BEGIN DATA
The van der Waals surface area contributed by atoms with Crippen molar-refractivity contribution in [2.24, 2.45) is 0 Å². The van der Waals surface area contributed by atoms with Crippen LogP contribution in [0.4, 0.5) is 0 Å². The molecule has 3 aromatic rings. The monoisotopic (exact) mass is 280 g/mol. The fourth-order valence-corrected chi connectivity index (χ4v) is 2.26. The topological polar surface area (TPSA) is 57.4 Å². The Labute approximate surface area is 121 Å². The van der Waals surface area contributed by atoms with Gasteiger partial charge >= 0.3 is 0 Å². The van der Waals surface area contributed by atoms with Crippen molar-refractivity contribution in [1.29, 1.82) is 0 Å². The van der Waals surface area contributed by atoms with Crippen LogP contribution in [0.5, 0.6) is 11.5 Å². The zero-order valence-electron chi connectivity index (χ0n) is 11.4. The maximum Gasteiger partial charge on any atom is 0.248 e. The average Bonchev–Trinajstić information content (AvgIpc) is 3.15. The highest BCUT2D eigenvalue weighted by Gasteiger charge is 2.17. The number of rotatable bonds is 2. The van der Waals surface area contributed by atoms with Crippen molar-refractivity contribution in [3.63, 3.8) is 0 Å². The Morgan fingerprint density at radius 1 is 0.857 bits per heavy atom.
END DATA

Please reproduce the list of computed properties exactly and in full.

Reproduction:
The van der Waals surface area contributed by atoms with Crippen molar-refractivity contribution in [2.24, 2.45) is 0 Å². The van der Waals surface area contributed by atoms with Crippen LogP contribution in [0.4, 0.5) is 0 Å². The molecule has 3 aromatic rings. The monoisotopic (exact) mass is 280 g/mol. The fourth-order valence-corrected chi connectivity index (χ4v) is 2.26. The topological polar surface area (TPSA) is 57.4 Å². The Labute approximate surface area is 121 Å². The van der Waals surface area contributed by atoms with Gasteiger partial charge >= 0.3 is 0 Å². The van der Waals surface area contributed by atoms with Crippen molar-refractivity contribution in [1.29, 1.82) is 0 Å². The van der Waals surface area contributed by atoms with Crippen LogP contribution in [0.5, 0.6) is 11.5 Å². The zero-order valence-electron chi connectivity index (χ0n) is 11.4. The maximum Gasteiger partial charge on any atom is 0.248 e. The average Bonchev–Trinajstić information content (AvgIpc) is 3.15. The highest BCUT2D eigenvalue weighted by Gasteiger charge is 2.17. The number of rotatable bonds is 2. The van der Waals surface area contributed by atoms with Crippen molar-refractivity contribution in [3.63, 3.8) is 0 Å². The Morgan fingerprint density at radius 1 is 0.857 bits per heavy atom.